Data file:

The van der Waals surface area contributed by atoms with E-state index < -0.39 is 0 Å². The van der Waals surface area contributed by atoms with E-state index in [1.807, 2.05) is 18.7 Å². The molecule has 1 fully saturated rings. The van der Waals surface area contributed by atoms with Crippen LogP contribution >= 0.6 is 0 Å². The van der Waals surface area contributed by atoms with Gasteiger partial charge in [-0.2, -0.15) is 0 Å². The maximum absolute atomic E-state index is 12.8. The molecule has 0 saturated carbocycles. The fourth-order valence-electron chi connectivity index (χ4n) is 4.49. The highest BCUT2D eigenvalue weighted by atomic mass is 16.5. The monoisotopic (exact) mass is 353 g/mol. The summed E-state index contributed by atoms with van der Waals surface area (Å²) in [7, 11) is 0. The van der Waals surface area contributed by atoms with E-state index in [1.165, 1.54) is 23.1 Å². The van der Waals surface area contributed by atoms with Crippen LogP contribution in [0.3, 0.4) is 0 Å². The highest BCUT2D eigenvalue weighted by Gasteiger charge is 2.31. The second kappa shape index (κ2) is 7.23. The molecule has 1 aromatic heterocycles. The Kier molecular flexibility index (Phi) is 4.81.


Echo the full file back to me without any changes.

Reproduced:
The van der Waals surface area contributed by atoms with E-state index < -0.39 is 0 Å². The van der Waals surface area contributed by atoms with E-state index in [1.807, 2.05) is 18.7 Å². The molecule has 1 fully saturated rings. The van der Waals surface area contributed by atoms with Crippen LogP contribution >= 0.6 is 0 Å². The van der Waals surface area contributed by atoms with Gasteiger partial charge in [-0.2, -0.15) is 0 Å². The maximum absolute atomic E-state index is 12.8. The molecule has 0 saturated carbocycles. The fourth-order valence-electron chi connectivity index (χ4n) is 4.49. The highest BCUT2D eigenvalue weighted by atomic mass is 16.5. The monoisotopic (exact) mass is 353 g/mol. The summed E-state index contributed by atoms with van der Waals surface area (Å²) in [7, 11) is 0. The van der Waals surface area contributed by atoms with E-state index in [1.165, 1.54) is 23.1 Å². The van der Waals surface area contributed by atoms with Crippen LogP contribution in [0.3, 0.4) is 0 Å². The highest BCUT2D eigenvalue weighted by Gasteiger charge is 2.31. The second kappa shape index (κ2) is 7.23. The molecule has 1 aromatic heterocycles. The Kier molecular flexibility index (Phi) is 4.81.